Sport Rugby

Sunday 22 April 2018

Frustrated Murray convinced they are close to putting the pieces back together

Ireland's Conor Murray, Rob Kearney and Paddy Jackson in conversation during the captain's run at the Aviva Stadium
Ireland's Conor Murray, Rob Kearney and Paddy Jackson in conversation during the captain's run at the Aviva Stadium
Conor George

Conor George

IT is said you have to live with someone to know them, but you will inevitably learn a lot if you just room with them.

Everyone has peccadilloes that are unique. Some are less noticeable than others.

Conor Murray and Keith Earls' relationship goes back to their school days in St Munchin's College in Limerick. Earls was a year ahead of Murray but they played on the same teams in school and became friends.

Both joined the Munster set-up on leaving school and even though Earls broke into the senior side earlier, that friendship stayed strong. It was then only logical that the pair would room together when Murray joined Earls in the international set-up on his call-up to the 2011 World Cup squad.

They've roomed together with Ireland and Munster since then. Although not always as smoothly as you might imagine.

"I swear he's got some form of attention disorder thing going on. It's like a switch flicks in his head at night and the quiet Earlsy disappears," revealed Murray this week.

"All the lads have noticed it. Like clockwork. At 8.0, Keith goes nuts. He's jumping on the bed, giddy all the time, winding fellas up.

"You'd be down having a massage and he'll wander by and whack you on the head. No one seems to be able to pin-point why it happens."

Murray has even asked Earls' partner if he's like that at home with her and their baby daughter. No one has been able to shed some light on it.

"There's only one way to calm him down and that's to send him off for a couple of camomile teas! It's weird though. From 8.0 to maybe 10.30 when he goes to bed, it's a very different Keith Earls. He might have gone through the day without saying a word and then, boom, he's a different bloke."

The ease of the relationship between room-mates is hugely important, especially on a week like this when Ireland are playing France. As Murray says, the last thing you want is to be uncomfortable with the person you're sharing with.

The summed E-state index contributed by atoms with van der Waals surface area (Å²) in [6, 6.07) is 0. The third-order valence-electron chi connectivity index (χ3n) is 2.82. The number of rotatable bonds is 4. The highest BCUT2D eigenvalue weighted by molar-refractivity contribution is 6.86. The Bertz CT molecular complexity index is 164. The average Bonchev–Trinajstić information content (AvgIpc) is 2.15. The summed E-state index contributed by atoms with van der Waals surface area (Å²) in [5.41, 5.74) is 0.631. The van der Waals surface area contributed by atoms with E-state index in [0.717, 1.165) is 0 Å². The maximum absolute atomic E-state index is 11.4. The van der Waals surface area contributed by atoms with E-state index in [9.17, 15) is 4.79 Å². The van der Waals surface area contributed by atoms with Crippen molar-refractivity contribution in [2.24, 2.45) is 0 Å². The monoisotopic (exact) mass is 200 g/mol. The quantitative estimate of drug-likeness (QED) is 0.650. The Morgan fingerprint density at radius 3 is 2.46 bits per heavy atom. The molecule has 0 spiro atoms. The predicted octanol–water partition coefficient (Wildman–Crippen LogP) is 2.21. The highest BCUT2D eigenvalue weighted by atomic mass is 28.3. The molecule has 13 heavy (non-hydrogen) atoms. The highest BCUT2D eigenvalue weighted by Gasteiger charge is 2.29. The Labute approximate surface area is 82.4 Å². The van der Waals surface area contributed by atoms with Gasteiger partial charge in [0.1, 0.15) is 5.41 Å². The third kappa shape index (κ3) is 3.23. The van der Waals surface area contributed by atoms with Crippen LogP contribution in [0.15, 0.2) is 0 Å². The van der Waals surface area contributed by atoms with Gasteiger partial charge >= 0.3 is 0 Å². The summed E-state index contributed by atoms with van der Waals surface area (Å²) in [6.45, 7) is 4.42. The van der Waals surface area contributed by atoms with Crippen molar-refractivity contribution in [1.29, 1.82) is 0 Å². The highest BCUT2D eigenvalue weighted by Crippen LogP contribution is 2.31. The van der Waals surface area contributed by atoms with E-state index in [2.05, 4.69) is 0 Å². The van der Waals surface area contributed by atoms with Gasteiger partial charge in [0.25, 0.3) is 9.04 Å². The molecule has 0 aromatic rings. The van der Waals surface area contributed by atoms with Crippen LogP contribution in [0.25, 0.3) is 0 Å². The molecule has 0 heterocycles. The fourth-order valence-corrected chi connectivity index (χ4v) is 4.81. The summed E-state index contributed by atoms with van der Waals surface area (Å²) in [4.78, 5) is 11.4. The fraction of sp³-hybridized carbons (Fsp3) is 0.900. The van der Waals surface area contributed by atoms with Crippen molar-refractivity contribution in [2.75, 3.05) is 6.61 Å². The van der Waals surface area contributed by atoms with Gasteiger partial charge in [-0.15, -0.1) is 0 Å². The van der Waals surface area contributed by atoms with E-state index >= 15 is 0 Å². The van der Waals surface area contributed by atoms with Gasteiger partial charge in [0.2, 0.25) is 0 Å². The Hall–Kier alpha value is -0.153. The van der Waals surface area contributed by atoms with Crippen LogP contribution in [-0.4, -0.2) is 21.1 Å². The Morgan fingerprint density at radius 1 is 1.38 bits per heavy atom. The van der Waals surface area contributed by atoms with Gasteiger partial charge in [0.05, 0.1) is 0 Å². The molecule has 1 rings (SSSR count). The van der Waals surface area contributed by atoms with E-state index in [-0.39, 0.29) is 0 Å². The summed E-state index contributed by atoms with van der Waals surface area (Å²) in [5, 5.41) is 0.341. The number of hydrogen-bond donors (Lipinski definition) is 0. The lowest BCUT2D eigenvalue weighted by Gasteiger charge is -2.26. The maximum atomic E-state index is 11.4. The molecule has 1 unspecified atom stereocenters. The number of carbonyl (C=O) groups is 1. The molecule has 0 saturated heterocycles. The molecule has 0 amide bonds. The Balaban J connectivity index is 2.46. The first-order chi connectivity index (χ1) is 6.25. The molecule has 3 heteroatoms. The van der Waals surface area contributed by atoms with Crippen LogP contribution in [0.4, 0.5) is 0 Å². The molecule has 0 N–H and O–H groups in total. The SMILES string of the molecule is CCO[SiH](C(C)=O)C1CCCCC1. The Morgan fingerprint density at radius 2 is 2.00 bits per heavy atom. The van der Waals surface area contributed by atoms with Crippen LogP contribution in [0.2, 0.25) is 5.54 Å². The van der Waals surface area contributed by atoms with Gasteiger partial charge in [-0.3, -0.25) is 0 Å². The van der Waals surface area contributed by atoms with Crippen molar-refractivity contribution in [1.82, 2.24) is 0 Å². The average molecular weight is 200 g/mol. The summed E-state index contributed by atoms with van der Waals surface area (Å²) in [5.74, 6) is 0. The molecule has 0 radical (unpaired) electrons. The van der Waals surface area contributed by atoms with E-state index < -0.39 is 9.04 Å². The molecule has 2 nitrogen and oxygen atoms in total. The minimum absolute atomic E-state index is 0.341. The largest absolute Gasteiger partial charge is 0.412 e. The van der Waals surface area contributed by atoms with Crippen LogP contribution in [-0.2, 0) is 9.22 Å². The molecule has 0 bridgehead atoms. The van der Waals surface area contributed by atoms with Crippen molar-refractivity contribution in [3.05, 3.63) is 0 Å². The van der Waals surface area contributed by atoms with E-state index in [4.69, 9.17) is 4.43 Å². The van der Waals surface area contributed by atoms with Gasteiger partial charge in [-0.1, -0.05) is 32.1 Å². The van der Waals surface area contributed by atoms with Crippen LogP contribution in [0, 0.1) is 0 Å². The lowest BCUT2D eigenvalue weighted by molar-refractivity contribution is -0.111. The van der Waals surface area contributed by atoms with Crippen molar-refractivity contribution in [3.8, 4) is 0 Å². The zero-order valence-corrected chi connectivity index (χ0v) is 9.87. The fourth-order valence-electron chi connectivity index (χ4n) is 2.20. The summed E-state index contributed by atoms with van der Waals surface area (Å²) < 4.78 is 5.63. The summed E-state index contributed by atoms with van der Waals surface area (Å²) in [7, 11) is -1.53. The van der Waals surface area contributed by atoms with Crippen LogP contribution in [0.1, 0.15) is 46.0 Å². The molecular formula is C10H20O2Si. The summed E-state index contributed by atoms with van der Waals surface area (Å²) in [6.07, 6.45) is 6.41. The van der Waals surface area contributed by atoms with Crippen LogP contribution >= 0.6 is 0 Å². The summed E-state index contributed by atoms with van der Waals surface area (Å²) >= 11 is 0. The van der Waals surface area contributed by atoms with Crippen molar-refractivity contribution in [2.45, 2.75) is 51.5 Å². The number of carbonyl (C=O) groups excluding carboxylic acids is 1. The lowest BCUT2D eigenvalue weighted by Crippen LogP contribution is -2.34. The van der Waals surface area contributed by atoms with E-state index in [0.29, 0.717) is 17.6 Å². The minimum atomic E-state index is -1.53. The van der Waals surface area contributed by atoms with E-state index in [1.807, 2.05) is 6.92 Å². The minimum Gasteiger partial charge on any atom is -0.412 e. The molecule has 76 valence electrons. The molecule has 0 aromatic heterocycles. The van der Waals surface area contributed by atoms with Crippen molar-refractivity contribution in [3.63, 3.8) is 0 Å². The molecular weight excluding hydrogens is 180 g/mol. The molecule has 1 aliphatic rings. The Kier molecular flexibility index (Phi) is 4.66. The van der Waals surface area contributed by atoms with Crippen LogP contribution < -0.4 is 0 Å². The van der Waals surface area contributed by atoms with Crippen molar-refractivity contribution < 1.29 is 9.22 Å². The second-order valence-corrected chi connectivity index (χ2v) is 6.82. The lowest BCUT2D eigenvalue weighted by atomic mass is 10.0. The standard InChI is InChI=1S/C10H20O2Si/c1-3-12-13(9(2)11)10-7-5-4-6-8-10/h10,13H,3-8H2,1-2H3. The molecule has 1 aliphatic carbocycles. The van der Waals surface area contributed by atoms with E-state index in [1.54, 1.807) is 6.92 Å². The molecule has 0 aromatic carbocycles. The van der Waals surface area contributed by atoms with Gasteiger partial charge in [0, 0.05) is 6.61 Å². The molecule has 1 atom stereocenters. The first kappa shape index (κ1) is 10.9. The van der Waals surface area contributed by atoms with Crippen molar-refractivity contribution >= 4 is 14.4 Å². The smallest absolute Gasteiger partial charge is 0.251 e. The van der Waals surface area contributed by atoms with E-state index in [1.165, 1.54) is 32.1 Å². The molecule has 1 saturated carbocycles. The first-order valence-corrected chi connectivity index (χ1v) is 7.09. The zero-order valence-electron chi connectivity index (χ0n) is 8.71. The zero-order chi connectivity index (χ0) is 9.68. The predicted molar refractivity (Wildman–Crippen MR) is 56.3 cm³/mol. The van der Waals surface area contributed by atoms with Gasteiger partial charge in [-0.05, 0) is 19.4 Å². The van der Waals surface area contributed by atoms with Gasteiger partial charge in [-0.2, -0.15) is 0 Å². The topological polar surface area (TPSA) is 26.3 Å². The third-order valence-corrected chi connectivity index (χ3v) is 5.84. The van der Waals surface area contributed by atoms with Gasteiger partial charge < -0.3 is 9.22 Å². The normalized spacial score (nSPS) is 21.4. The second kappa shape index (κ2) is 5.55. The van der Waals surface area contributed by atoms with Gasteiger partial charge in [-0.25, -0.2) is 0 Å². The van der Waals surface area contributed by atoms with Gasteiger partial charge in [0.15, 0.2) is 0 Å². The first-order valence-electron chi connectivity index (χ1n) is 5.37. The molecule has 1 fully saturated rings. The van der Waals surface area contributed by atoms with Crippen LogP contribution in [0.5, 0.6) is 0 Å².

At this stage, Murray and Earls are like a long-time married couple. Murray is the hen-pecked one, as the beeping on his phone during the interview attests.

A quick check and it's confirmed.

"Yeah, a text from Keith telling me to hurry up, that he's ready to leave!"

The happy spirit of camaraderie that exists between Murray and Earls will be extended on to the pitch today. Ireland will be tested to the limit by resourceful opponents as they search for that elusive consistency.

It's been a frustrating hunt that has been made all the more infuriating for the players because they are convinced they are close to putting all the pieces back together.

Murray grimaces more than smiles at the suggestion that perhaps that 'consistency of performance' is so elusive because, frankly, it's a myth. That the first 40 minutes against Wales was the anomaly in Ireland's season.

"No, I wouldn't go along with that at all," he said.

"It has been a tough few weeks. And it's not all rosy in the garden because we have lost two games that we could and should have won.

"It is positive behind the scenes, though, because we know we're nearly there, that we're not too far away and that what's been going wrong is fixable.

"The Scotland result is one that really stands out because no way should that have happened. I'd go so far as to say something like that will never happen again. The stats – 71pc possession – were phenomenal but we made mistakes.

"You don't blame individuals. It's a collective thing. Had we capitalised on just one line-break, had we not missed touch, not missed a line-out, not dropped the ball, we could have opened the game up. Instead we're struggling, making mistakes and allowing them into the game.

"Someone who was at the game said to me that at half-time they looked at the pitch and Scotland's half was all cut up while ours was perfect."

Although just 23 years of age, it seems Murray has been around forever, but today he plays in what will be just his seventh Six Nations match. He was, it must be remembered, a surprise inclusion in the Ireland World Cup squad, although he finished the tournament as first choice.

And he made his Six Nations debut only last season, playing in the opening three games before injury scuppered the rest of the campaign.

His inclusion for the World Cup took many by surprise.

He had just broken through to the Munster first team. But Tomas O'Leary's sharp fall in form opened the door and Murray stepped through.

"It annoys me a little when people say it happened overnight for me. It's not like I had been sitting on my a**e at home doing nothing," he said.

"I had finished the season strongly with Munster and was playing well. I didn't think I had made it when I wasn't included for that last warm-up game but when the call came it was very welcome."

Since then Murray has established himself as Ireland's first choice. Today he comes up against Morgan Parra, aware that a strong showing against the Clermont No 9 will help his Lions prospects.

"Ah you don't think about that. Of course it's there in the mind," he conceded.

"And every player is conscious of it being a Lions year but you have to just not think about it truthfully.

"I've enough going on this weekend against a very tricky opponent. He's a handful. And he's strong. He likes to keep you guessing and when he does break himself he's not easy to turn at all."

Irish Independent

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